Most people are aware that long term stress can have negative affects on the cardiovascular system, and increase your risk of heart attacks or stroke. New research from Harvard Medical School has revealed some of the physiological changes taking place in our blood when exposed to chronic stress, and its link to atherosclerosis.
|Pressure Gauge in Heart - BM1944|
Researchers found that mice exposed to constant stress had higher levels of monocytes and neutrophils circulating through their blood. The accumulation of these white bloods cells are often found in fatty plaques that have been lodged in the walls of blood vessels. Researchers then performed another experiment where they blocked bone marrow protein receptors responsible for stimulating the production of these immune cells. They found that mice with reduced levels of active immune cells developed less plaque in their arteries.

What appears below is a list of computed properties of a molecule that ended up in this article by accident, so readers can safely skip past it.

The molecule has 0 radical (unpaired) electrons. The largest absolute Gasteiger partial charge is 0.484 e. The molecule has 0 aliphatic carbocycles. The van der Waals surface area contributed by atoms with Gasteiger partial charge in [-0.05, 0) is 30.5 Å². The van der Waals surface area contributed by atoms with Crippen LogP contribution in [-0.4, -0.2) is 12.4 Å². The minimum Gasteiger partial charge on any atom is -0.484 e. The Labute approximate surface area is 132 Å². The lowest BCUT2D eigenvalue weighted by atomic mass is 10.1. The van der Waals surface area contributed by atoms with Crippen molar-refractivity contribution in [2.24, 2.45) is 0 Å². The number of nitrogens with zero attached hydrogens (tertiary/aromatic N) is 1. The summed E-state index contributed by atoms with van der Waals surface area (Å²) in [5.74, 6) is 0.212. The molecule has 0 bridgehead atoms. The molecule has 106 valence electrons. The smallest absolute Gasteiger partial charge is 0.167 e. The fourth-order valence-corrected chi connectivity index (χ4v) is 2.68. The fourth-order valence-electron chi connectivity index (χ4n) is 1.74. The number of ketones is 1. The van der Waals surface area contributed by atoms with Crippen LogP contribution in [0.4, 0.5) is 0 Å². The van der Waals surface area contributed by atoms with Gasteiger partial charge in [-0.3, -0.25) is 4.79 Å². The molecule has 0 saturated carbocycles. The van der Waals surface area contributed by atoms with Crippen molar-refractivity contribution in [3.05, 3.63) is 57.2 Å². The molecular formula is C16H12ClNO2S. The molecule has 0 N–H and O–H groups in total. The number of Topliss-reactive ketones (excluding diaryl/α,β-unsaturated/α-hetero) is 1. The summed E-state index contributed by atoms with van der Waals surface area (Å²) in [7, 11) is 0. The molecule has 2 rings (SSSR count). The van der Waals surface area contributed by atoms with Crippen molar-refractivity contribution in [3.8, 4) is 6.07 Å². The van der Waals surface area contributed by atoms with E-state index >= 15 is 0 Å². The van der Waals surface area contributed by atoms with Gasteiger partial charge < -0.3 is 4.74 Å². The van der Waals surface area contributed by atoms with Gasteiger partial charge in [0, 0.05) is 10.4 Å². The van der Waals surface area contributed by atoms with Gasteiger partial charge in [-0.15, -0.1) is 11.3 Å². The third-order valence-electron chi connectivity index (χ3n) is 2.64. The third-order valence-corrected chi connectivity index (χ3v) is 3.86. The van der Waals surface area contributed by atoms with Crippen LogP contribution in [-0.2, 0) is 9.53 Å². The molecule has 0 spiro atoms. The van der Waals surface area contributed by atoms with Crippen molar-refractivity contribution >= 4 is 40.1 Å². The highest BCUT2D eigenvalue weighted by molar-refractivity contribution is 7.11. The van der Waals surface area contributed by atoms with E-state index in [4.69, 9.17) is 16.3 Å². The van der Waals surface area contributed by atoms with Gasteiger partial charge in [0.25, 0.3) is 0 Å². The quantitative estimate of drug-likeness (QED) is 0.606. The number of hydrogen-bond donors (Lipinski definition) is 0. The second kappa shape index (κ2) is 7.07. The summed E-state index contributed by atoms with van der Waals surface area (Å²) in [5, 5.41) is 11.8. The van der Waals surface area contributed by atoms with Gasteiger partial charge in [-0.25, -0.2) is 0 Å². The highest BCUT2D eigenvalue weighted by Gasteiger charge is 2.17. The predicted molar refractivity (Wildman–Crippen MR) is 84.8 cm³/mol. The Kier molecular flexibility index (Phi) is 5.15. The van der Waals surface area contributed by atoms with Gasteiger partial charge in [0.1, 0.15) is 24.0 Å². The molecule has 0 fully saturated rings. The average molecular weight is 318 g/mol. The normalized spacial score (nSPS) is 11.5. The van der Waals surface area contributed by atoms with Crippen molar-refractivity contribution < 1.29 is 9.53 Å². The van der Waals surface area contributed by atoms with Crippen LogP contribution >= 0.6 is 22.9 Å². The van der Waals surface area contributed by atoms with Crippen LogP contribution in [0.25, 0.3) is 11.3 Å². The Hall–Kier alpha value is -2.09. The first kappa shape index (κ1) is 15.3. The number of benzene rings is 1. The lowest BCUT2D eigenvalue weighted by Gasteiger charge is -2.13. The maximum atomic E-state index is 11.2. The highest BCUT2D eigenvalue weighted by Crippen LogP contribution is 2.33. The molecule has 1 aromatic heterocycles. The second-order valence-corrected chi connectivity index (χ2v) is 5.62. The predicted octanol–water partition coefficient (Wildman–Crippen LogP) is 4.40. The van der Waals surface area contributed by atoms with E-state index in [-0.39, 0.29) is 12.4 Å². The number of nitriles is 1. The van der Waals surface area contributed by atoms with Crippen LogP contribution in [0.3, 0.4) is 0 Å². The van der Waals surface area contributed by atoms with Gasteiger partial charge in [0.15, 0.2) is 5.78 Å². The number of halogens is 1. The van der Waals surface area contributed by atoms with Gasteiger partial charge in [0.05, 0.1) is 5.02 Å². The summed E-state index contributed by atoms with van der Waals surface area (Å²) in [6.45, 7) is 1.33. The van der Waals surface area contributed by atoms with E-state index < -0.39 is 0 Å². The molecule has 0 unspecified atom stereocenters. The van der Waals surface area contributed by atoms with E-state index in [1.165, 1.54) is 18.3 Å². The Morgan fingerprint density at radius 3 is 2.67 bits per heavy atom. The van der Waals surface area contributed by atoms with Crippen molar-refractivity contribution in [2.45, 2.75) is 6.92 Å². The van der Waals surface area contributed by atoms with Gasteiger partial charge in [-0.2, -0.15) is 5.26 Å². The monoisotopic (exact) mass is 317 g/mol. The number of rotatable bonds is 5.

Stress stimulates the body to prepare for oncoming danger, and the release of white blood cells will help the body heal injuries or combat infection. However with chronic stress caused by work, money, or relationships, there aren't any infections or wounds to heal, leaving immune cells to continue circulating through the blood. Researchers hope that a new approach to combat or monitor atherosclerosis can utilize white blood cell counts and regulate its stress-induced production.
VIEW MORE IMAGES OF ATHEROSCLEROSIS